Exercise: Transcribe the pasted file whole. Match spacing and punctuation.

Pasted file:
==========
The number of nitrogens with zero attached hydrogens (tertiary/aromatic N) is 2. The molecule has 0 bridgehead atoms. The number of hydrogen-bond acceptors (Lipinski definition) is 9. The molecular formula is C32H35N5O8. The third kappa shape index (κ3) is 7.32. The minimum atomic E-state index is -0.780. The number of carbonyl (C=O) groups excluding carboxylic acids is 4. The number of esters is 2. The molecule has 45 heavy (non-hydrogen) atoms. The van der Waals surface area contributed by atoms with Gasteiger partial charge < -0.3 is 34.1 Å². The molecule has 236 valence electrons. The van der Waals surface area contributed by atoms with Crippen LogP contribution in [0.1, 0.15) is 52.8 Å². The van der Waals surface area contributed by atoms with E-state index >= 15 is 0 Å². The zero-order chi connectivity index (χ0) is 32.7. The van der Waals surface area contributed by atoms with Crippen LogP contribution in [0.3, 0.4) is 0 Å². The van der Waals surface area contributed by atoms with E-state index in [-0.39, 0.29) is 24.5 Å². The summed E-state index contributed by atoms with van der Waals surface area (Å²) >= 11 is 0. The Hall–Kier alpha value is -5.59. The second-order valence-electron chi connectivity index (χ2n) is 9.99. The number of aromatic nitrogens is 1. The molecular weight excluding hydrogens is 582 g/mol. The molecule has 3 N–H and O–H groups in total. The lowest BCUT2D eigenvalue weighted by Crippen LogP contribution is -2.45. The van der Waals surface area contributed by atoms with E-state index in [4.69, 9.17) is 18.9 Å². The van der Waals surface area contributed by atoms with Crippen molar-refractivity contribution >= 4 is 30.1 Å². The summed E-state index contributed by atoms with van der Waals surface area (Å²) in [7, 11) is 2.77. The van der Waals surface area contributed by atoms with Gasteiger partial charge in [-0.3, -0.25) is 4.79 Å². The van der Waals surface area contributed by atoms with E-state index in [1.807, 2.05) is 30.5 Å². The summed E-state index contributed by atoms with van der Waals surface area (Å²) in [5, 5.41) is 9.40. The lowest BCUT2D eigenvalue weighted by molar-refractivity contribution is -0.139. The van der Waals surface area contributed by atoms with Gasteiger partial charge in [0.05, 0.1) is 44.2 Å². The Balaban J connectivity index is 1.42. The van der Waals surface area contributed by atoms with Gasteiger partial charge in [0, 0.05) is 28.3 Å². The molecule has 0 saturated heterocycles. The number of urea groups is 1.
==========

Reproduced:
The number of nitrogens with zero attached hydrogens (tertiary/aromatic N) is 2. The molecule has 0 bridgehead atoms. The number of hydrogen-bond acceptors (Lipinski definition) is 9. The molecular formula is C32H35N5O8. The third kappa shape index (κ3) is 7.32. The minimum atomic E-state index is -0.780. The number of carbonyl (C=O) groups excluding carboxylic acids is 4. The number of esters is 2. The molecule has 45 heavy (non-hydrogen) atoms. The van der Waals surface area contributed by atoms with Gasteiger partial charge < -0.3 is 34.1 Å². The molecule has 236 valence electrons. The van der Waals surface area contributed by atoms with Crippen LogP contribution in [0.1, 0.15) is 52.8 Å². The van der Waals surface area contributed by atoms with E-state index >= 15 is 0 Å². The zero-order chi connectivity index (χ0) is 32.7. The van der Waals surface area contributed by atoms with Crippen LogP contribution in [0.3, 0.4) is 0 Å². The van der Waals surface area contributed by atoms with E-state index in [-0.39, 0.29) is 24.5 Å². The summed E-state index contributed by atoms with van der Waals surface area (Å²) >= 11 is 0. The Hall–Kier alpha value is -5.59. The second-order valence-electron chi connectivity index (χ2n) is 9.99. The number of aromatic nitrogens is 1. The molecular weight excluding hydrogens is 582 g/mol. The molecule has 3 N–H and O–H groups in total. The lowest BCUT2D eigenvalue weighted by Crippen LogP contribution is -2.45. The van der Waals surface area contributed by atoms with E-state index in [4.69, 9.17) is 18.9 Å². The van der Waals surface area contributed by atoms with Crippen molar-refractivity contribution >= 4 is 30.1 Å². The summed E-state index contributed by atoms with van der Waals surface area (Å²) in [7, 11) is 2.77. The van der Waals surface area contributed by atoms with Gasteiger partial charge in [-0.3, -0.25) is 4.79 Å². The van der Waals surface area contributed by atoms with E-state index in [1.807, 2.05) is 30.5 Å². The summed E-state index contributed by atoms with van der Waals surface area (Å²) in [5, 5.41) is 9.40. The lowest BCUT2D eigenvalue weighted by molar-refractivity contribution is -0.139. The van der Waals surface area contributed by atoms with Gasteiger partial charge in [0.05, 0.1) is 44.2 Å². The Balaban J connectivity index is 1.42. The van der Waals surface area contributed by atoms with Gasteiger partial charge in [0, 0.05) is 28.3 Å². The molecule has 0 saturated heterocycles. The number of urea groups is 1.